And, like “Crossfire,” “No Way Out” is not immune to loooooooooong speeches that underline their opinions. Then throw several exclamation points at the end. Speeches like these, I suspect, are the reasons the filmmakers wanted to make these movies in the first place, but today they stick out like sore thumbs. The most blatant example here is when Brooks gets home and falls asleep in the lap of his wife (Mildred Joanne Smith), and she waxes lyrical for minutes (minutes!) about all the hardship the family has gone through to support Brooks to get him to where he is. The scenes directly before this, which show Brooks interacting with his family, go much further and do a better job illustrating the points the movie is making, all without speechifying. I wrote it in my previous article and I will write it here again – the movie should be praised to no end for sending the message it does, but that does not make it immune to criticism for the storytelling choices its filmmakers make.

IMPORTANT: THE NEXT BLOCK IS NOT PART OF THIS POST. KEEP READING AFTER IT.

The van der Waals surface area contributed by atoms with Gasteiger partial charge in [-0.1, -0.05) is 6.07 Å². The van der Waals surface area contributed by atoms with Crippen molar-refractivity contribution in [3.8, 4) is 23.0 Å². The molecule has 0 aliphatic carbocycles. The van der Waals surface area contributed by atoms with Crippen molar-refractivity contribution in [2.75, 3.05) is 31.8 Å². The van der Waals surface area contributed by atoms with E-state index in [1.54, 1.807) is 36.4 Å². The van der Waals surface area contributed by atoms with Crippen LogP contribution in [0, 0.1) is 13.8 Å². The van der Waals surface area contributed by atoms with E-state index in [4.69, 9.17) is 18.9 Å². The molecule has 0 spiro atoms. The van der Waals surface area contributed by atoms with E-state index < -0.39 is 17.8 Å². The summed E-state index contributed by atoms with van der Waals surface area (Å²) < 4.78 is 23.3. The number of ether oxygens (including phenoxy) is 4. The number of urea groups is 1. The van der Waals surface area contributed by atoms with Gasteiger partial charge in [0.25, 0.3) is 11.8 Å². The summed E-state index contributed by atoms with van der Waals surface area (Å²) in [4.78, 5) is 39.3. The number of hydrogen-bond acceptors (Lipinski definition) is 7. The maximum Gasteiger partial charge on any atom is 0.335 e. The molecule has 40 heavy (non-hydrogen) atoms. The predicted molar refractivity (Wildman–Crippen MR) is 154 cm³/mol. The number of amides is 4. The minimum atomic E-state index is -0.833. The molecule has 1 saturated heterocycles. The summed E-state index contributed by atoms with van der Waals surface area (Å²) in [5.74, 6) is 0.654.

First-billed Widmark cackles and rants well, but the entirety of his dialogue seems to involve a few sentences repeated over and over ad nauseum (all of which include the n-word). The result is a paper-thin villain who just makes you wish you were watching “Kiss of Death” instead. Poitier does well enough in what is really a nothing role – he is ultimate good and that’s about it. I’m genuinely surprised (and pretty annoyed) that the filmmakers cut away from the two moments where Poitier really would have had an opportunity to showcase his acting chops: when Brooks realizes that Johnny is dying in his care, and when he turns himself into the police.